Quantitative analysis, or the accurate determination of quantities of a substance present, can be divided into two very general categories – wet test methods and instrumental methods. Wet test methods can be subdivided into categories, including volumetric analysis and gravimetric analysis. The former attains results through the use of volume measurements, as in titration. Gravimetric analysis uses the properties of mass and molecular weight, and usually requires the conversion of a soluble substance into an insoluble one. Which of these two methods to use is determined by the analyst, who takes into consideration a number of factors, including ease and economy of procedure, as well as accuracy of results.
To illustrate: an analytical chemist desires to know how much barium chloride (BaCl2) is present in 25 ml. (5 ml. = 1 tsp.) of an aqueous solution. Although it is possible to employ volumetric methods for the determination, gravimetric analysis is simpler in this instance. Sulfuric acid (H2SO4) is added to the unknown to convert all the chloride into sulfate, according to the reaction BaCl2 + H2SO4 → BaSO4↓ + 2 HCl. Note that the sulfate precipitates or settles out, as the down arrow indicates. Gravimetric analysis provides excellent accuracy in this instance because barium sulfate is completely water insoluble.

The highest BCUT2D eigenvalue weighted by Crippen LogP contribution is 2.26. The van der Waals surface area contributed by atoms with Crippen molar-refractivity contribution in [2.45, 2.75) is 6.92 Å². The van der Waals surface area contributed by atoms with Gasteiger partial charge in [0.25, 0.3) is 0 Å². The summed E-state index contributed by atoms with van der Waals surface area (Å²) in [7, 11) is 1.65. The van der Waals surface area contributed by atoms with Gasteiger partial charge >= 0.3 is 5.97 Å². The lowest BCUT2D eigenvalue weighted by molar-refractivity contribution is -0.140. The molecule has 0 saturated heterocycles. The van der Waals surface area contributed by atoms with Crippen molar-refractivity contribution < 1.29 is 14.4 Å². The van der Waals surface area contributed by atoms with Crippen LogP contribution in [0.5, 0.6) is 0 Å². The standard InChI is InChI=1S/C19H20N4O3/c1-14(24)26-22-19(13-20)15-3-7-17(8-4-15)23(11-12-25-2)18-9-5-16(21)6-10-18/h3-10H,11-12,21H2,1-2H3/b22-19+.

Given a 150-ml. beaker containing 15 ml. of barium chloride solution, an analytical chemist estimates it to contain 4 to 7 g. (453.6 grams = 1 lb.) BaCl2 dissolved in pure water. While stirring the solution with a glass stirring-rod, he slowly pours in enough 10% reagent grade sulfuric acid to convert the chloride into sulfate. He pulls the rod out – rinses with deionized water the traces of sulfate remaining on the rod back into the beaker – and prepares for vacuum filtration. Swirling and pouring the contents of the beaker onto the filter paper, and adds the rinsings from the sides of the beaker, as well. Next, the precipitate remaining on the filter paper is rinsed with small portions of deionized water.
Before the filtration process, the unused filter paper was rinsed with deionized water, carefully dried, cooled and weighed accurately, giving 2.0174 g. Now the same filter paper with the BaSO4 precipitate collected onto it is placed into the oven and allowed to dry completely, being careful not to lose any of the sulfate product. Removed and cooled, the paper weighs 8.6112 g. Subtracting the weight of the unused paper from this number, gives 6.5938 g BaSO4. The molecular weights of barium sulfate and barium chloride are 233.3896 and 208.2330, respectively, so the amount of BaCl2 that was in the original solution was 6.5938 × (208.2330 ÷ 233.3896) = 5.3881 g – which is well within the range the analytical chemist had anticipated.
Gravimetric analysis affords certain advantages. The volume measurements of volumetric analysis are subject to temperature fluctuation, whereas mass does not vary with temperature. Losses are generally more likely to occur if volumetric methods are employed. In addition, a precipitate may be limited to one chemical substance that is known – in this instance, barium sulfate – while it can be harder to be certain of substance identity in a volumetric analysis.